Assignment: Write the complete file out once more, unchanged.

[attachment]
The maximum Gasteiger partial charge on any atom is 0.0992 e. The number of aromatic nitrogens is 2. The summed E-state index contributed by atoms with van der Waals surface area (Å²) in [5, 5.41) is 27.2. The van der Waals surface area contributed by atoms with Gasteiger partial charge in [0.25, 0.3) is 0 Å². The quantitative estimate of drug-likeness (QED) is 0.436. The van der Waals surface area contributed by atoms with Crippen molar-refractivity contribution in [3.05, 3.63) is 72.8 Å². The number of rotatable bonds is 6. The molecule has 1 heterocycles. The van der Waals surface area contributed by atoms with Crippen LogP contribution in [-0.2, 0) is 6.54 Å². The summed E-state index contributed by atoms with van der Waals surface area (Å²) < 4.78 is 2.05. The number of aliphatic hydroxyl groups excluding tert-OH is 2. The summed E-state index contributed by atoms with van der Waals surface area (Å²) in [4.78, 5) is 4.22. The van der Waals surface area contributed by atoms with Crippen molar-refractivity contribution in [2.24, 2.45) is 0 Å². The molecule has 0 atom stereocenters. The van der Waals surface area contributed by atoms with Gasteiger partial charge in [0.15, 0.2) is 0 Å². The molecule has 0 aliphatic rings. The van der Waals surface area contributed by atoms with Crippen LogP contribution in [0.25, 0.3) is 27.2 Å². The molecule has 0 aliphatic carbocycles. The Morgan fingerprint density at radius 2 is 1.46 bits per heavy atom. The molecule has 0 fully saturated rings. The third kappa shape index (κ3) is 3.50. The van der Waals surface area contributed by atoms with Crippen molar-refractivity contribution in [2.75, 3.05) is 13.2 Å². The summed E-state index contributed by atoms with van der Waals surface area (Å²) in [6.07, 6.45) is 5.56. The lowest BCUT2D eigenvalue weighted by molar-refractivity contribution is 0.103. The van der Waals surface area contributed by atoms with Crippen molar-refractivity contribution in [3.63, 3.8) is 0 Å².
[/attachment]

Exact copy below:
The maximum Gasteiger partial charge on any atom is 0.0992 e. The number of aromatic nitrogens is 2. The summed E-state index contributed by atoms with van der Waals surface area (Å²) in [5, 5.41) is 27.2. The van der Waals surface area contributed by atoms with Gasteiger partial charge in [0.25, 0.3) is 0 Å². The quantitative estimate of drug-likeness (QED) is 0.436. The van der Waals surface area contributed by atoms with Crippen molar-refractivity contribution in [3.05, 3.63) is 72.8 Å². The number of rotatable bonds is 6. The molecule has 1 heterocycles. The van der Waals surface area contributed by atoms with Crippen LogP contribution in [-0.2, 0) is 6.54 Å². The summed E-state index contributed by atoms with van der Waals surface area (Å²) < 4.78 is 2.05. The number of aliphatic hydroxyl groups excluding tert-OH is 2. The summed E-state index contributed by atoms with van der Waals surface area (Å²) in [4.78, 5) is 4.22. The van der Waals surface area contributed by atoms with Crippen molar-refractivity contribution in [2.24, 2.45) is 0 Å². The molecule has 0 atom stereocenters. The van der Waals surface area contributed by atoms with Gasteiger partial charge in [0.15, 0.2) is 0 Å². The molecule has 0 aliphatic rings. The van der Waals surface area contributed by atoms with Crippen LogP contribution in [0.25, 0.3) is 27.2 Å². The molecule has 0 aliphatic carbocycles. The Morgan fingerprint density at radius 2 is 1.46 bits per heavy atom. The molecule has 0 fully saturated rings. The third kappa shape index (κ3) is 3.50. The van der Waals surface area contributed by atoms with Crippen molar-refractivity contribution in [2.75, 3.05) is 13.2 Å². The summed E-state index contributed by atoms with van der Waals surface area (Å²) in [6.07, 6.45) is 5.56. The lowest BCUT2D eigenvalue weighted by molar-refractivity contribution is 0.103. The van der Waals surface area contributed by atoms with Crippen molar-refractivity contribution in [3.63, 3.8) is 0 Å².